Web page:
A preferable way of providing interlace with the six-phase clocked imager is to integrate image in every field with barriers induced under both the φ1-A and φ4-A gate electrodes. This makes image integration the same in all fields and so avoids frame-rate flicker. At the close of one set of alternate fields the φ1-A gate electrodes have barriers induced under them lowered; and at the close of the other set of alternate fields the φ4-A gate electrodes have the barriers induced under them lowered. Operation of the imager during field transfer proceeds as previously described.
Using a large number of image register clock phases with pixels of long length in the direction of charge transfer, and of relatively narrow width, facilitates the construction of CCD imaging systems in which pixel length can be adjusted by selecting the number of clock phases in the image register (and any associated storage register). E.g., one might select among 12-, 6-, 4- and 3-phase clocking for the adjustment of the length of the pixels. Adjustment of the width of pixels can be made by using narrow charge transfer channels and combining the outputs of a selected number of the channels.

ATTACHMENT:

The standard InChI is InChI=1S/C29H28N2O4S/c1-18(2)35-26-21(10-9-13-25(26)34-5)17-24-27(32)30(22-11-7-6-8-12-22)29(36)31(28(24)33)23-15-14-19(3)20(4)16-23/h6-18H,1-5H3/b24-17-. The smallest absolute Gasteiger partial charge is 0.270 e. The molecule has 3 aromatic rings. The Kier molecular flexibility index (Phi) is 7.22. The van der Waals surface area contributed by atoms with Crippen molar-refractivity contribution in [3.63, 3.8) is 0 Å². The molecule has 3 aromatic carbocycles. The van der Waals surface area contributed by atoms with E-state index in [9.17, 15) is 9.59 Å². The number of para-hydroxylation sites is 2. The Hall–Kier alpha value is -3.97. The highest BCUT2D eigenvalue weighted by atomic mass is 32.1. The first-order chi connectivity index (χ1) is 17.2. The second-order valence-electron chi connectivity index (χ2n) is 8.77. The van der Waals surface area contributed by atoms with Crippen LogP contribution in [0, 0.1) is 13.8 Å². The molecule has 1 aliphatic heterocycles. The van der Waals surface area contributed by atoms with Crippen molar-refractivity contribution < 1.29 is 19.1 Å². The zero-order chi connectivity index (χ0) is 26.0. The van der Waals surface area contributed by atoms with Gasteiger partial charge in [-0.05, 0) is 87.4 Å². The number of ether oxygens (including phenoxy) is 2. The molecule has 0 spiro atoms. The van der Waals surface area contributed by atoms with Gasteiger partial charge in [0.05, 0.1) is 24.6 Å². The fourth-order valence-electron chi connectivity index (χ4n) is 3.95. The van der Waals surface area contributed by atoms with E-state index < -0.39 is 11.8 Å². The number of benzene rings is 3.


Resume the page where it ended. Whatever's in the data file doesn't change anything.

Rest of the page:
|Cited Patent||Filing date||Publication date||Applicant||Title|
|US4507684 *||Mar 7, 1983||Mar 26, 1985||Rca Corporation||Reducing grain in multi-phase-clocked CCD imagers|
|US4513313 *||Mar 10, 1983||Apr 23, 1985||Canon Kabushiki Kaisha||Solid state imaging device|
|US4527199 *||Mar 1, 1982||Jul 2, 1985||Canon Kabushiki Kaisha||Solid state image pick-up device|
|Citing Patent||Filing date||Publication date||Applicant||Title|